14. I remember in the 80s I bought some coax and MAUs from ‘black-box’ to connect two SUN 386i workstations. I didn’t even know they needed terminators (I should have, having done transmission line theory at college), It took me days to find out why it didn’t work. No google search back then. :(

  15. Very nice! Brings back memories of my first lan. Took surplus thin net adapters, scrounged some T taps, had only seen the terminators and didn’t know what was in them. Used 75ohm cable and got two computers in my house wired. It didn’t work of course but I did figure the terminators were resistors similar to video distribution amp dummy loads so I took one I had and a variable pot. Fired up icmp and started trying to pass traffic. Started to mess with the pot till I saw responses. Bingo. Measured the pot and got a resistor out of my kit that matched. Not bad for a high school kid that didn’t have any help except a few library books and a vague idea.

  16. Doesn’t seem that long ago I had a few machines sharing dial up internet connection with over coax.

    Still have some 10Base2 stuff laying around, a hub with bnc connector for bridging to twisted pair, cables, Ts, terminators, in case I feel bit nostalgic and want to connect a few machines up. Takes just a few minutes to have everything up and running. It’s easy enough to get old Dos machines doing irc or transferig files using it.

  17. In the early 90’s I was working for a company that were the last tenants of a 20-30 year old single story building that was being demolished for a 20 story building. We had access to the whole building (and any left over equipment). I went to remove some network cable from the drop ceiling. When I finally found a panel that I could push up I found a foot thick layer of cables from just about every network ever conceived!Thicknet, DECnet, token, RG58, RG59 and 93ohm coax. Whenever a new network was installed it was layed on top of the old stuff in layer after layer. I was amazed the whole mess had not collapsed on our heads!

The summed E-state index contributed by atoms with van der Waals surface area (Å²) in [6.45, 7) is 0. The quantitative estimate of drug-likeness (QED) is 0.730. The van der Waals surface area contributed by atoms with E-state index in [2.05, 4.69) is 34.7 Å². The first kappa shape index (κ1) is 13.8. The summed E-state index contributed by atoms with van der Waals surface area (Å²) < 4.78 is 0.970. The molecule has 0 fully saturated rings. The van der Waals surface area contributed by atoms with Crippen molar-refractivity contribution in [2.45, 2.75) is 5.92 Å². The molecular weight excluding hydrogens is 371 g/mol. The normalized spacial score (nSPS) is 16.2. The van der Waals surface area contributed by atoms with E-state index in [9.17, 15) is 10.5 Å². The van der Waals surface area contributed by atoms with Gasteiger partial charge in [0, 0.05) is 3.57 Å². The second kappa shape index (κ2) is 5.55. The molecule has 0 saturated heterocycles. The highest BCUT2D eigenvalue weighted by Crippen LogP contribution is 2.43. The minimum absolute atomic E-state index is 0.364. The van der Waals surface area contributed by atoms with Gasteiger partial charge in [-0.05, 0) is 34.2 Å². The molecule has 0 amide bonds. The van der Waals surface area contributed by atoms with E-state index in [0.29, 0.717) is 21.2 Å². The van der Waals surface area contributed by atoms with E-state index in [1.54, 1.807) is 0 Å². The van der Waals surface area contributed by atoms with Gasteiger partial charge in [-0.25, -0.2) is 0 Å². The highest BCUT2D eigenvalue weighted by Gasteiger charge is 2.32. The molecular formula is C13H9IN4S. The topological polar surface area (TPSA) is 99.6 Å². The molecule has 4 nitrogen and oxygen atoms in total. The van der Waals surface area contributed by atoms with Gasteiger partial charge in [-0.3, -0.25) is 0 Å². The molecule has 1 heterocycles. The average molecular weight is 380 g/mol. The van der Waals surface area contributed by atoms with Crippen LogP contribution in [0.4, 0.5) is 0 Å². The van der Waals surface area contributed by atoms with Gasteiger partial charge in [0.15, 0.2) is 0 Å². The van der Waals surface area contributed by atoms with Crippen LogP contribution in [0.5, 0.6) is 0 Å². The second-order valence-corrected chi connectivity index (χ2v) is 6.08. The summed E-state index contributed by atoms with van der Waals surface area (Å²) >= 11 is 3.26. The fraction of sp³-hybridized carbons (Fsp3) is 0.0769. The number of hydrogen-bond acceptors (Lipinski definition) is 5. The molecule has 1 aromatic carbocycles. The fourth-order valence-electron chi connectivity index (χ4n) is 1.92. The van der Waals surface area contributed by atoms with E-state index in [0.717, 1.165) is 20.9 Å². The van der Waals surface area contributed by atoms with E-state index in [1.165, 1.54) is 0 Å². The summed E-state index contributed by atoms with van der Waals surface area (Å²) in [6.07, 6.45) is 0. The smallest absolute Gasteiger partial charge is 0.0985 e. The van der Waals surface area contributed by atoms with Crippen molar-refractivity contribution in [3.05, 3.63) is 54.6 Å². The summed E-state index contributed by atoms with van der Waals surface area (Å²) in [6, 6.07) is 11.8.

1. BNC-T’s are useful for making measurements. Along with the terminators you can terminate coax to 50ohms at oscilloscope input. They also work for splitting RF signals if you are a dirty amateur who does not are that much about impedance’s and reflections.

  18. whippersnappers today dont even know how good they have. _single collision domain_ explains horrors of the past, imagine whole company network run over one wifi channel. Alternative was expensive token ring (guaranteed time slots).
    Jumping over to twisted pair ethernet made life easier for technicians/installers, and switches provided final quality bump (no collisions).

  19. Wow…as someone whose first jobs involved punch cards and mainframes, I can remember how impressed everyone was when I setup the first Novell network for the secretaries in IT. Back when I had lots more hair, idealism, and energy. What would Young Blodgar have thought of these tiny android TV boxes with quad-core 2 Ghz processors? Probably the same thing I do today – “I’m strapping two of these babies on my telescope!”

  20. I used to install 10base5 as a teenager. Before that I helped my dad install Wang duplex cabling on the weekends.

    We even installed a ThinNet network in our house, connecting my upstairs bedroom to his office out in the garage (with an underground plastic conduit connecting the two structures).

  21. Oh SWEET, now I can make USB connected versions of classic 10GHz and 24GHz microwave links!
    Like this one
    They used AUI for the connectivity because it existed and did not care too much for the stuff connected.

    Now I’ll just have to save a couple of the older AUI equiped NIC’s and switches for building equipment at one end and put those Gunnplexers to some real use!